7. Perm Stress
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    Perm Stress Senior Member

    They are not used for fishing since ~1950 or so...

    Now only a handful of replicas exist, built in every bit to the original technology for tourist service and for museum afloat.
     
  8. Perm Stress
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    Perm Stress Senior Member

    Google "kurenas" and you will find many photos. I was not successful at finding the reefed one; It could be hidden somewhere in my personal archive.
     
  9. michael pierzga
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    michael pierzga Senior Member

    Would be interesting is you posted more pictures of local small sailing craft ...particulaly Baltic Sea and Russian designs.
     
  10. gilberj
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    gilberj Junior Member

    gaff rig

    Lots of variations in the gaff rig....
    Long gaffs / short gaffs
    High peaked / low peaked
    bald / topsail
    L F Herreshoff did a lot of designs with short gaffs on tracks, that could be rigged with a single haliyard. These sails work well. They will tack comfortable through 90 degrees, pretty much matching a Bermudan rigged comparable cruising boat. With a little more attention to better sheeting, vangs and outhaul arrangements, than is customary in older cruising rigs, I think They could be similarly improved. The go-fast strings and bits cost more money than they are worth in a boat strictly used for cruising. The go-fast stuff will improve windward ability more than reaching and running, and when cruising......."if you are going to windward, you are living wrong"
    JG
     
  11. BobBill
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    BobBill Senior Member

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  12. troy2000
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    troy2000 Senior Member

  13. bryngwylan
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    bryngwylan New Member

    The spritsail on a Thames barge is seldom actually reefed, sail is first reduced by dropping the topsail. The only way of reefing is by 'brailing up' which is the method by which the mainsail is stowed. This is a series of brails, the main brail (wire rope) leads from the leach to the throat and down to a winch. There are two upper brails, (rope) which lead from the leach to the head and eventually down to the cleats on the shrouds There is also a lower brail, again, rope, leading from the leach to the luff, then to a cleat on the mast. In a strong wind, some weight is taken on the brails, thus reducing sail area. In the days when we were carrying cargo there were reef points on the mainsail and the foresail but the purpose of these was to raise the foot of the sail when there was a 'stack' of cargo such as timber on deck built up above the hatches, never for reefing.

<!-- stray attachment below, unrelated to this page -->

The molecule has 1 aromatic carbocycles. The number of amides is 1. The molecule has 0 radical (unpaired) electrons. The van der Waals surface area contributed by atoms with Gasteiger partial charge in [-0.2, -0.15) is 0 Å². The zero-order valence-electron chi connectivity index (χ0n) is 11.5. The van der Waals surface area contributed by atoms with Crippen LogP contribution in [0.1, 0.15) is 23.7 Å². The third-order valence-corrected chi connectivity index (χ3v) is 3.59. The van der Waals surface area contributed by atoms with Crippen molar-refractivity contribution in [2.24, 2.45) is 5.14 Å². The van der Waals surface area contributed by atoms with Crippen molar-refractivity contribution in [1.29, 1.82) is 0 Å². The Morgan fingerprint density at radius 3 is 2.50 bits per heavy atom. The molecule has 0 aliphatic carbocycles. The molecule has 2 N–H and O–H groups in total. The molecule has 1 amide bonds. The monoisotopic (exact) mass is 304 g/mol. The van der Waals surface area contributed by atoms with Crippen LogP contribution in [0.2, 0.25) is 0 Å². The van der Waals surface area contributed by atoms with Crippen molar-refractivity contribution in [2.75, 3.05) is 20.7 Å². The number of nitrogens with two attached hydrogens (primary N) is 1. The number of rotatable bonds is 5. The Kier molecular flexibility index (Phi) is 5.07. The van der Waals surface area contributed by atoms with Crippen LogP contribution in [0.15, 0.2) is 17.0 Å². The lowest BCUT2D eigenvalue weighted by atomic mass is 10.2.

14. BATAAN
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    BATAAN Senior Member

    Many photos show them in a breeze with topsail set and main half brailed, charging along the river like an express train.
     

  15. bryngwylan
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    bryngwylan New Member

    Yes, there are many photos of barges sailing with topsails set over a partly brailed mainsail, a lot of them are of barges racing. I've sailed like that many times, but it does depend on conditions and how much strain you are prepared to put on your topmast. Dropping the head of the topsail and keeping the lower part sheeted out is the quickest way of reducing sail when it is required and puts far less strain on the gear.